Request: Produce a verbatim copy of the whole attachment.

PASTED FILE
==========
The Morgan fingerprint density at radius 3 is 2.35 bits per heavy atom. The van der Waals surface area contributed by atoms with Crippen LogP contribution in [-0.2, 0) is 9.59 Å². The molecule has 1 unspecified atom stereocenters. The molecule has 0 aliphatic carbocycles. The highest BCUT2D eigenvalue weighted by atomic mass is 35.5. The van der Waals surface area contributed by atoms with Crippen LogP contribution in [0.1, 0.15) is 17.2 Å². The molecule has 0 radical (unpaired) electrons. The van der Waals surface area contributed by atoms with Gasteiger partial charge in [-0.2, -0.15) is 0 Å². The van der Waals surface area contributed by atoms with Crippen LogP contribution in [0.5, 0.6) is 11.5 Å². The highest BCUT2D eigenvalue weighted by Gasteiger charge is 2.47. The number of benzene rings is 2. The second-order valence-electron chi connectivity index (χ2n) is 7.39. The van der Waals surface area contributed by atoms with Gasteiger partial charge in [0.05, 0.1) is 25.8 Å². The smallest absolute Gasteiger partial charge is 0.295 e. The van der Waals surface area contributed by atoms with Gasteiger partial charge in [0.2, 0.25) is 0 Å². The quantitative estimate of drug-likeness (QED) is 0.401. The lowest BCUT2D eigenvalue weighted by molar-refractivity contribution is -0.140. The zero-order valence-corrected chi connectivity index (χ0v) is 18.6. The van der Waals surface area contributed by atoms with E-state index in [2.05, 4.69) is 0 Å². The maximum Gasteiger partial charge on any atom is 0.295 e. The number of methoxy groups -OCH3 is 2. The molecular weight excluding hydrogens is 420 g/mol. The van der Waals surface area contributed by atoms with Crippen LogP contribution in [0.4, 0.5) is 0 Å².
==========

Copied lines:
The Morgan fingerprint density at radius 3 is 2.35 bits per heavy atom. The van der Waals surface area contributed by atoms with Crippen LogP contribution in [-0.2, 0) is 9.59 Å². The molecule has 1 unspecified atom stereocenters. The molecule has 0 aliphatic carbocycles. The highest BCUT2D eigenvalue weighted by atomic mass is 35.5. The van der Waals surface area contributed by atoms with Crippen LogP contribution in [0.1, 0.15) is 17.2 Å². The molecule has 0 radical (unpaired) electrons. The van der Waals surface area contributed by atoms with Gasteiger partial charge in [-0.2, -0.15) is 0 Å². The van der Waals surface area contributed by atoms with Crippen LogP contribution in [0.5, 0.6) is 11.5 Å². The highest BCUT2D eigenvalue weighted by Gasteiger charge is 2.47. The number of benzene rings is 2. The second-order valence-electron chi connectivity index (χ2n) is 7.39. The van der Waals surface area contributed by atoms with Gasteiger partial charge in [0.05, 0.1) is 25.8 Å². The smallest absolute Gasteiger partial charge is 0.295 e. The van der Waals surface area contributed by atoms with Gasteiger partial charge in [0.2, 0.25) is 0 Å². The quantitative estimate of drug-likeness (QED) is 0.401. The lowest BCUT2D eigenvalue weighted by molar-refractivity contribution is -0.140. The zero-order valence-corrected chi connectivity index (χ0v) is 18.6. The van der Waals surface area contributed by atoms with E-state index in [2.05, 4.69) is 0 Å². The maximum Gasteiger partial charge on any atom is 0.295 e. The number of methoxy groups -OCH3 is 2. The molecular weight excluding hydrogens is 420 g/mol. The van der Waals surface area contributed by atoms with Crippen LogP contribution in [0.4, 0.5) is 0 Å².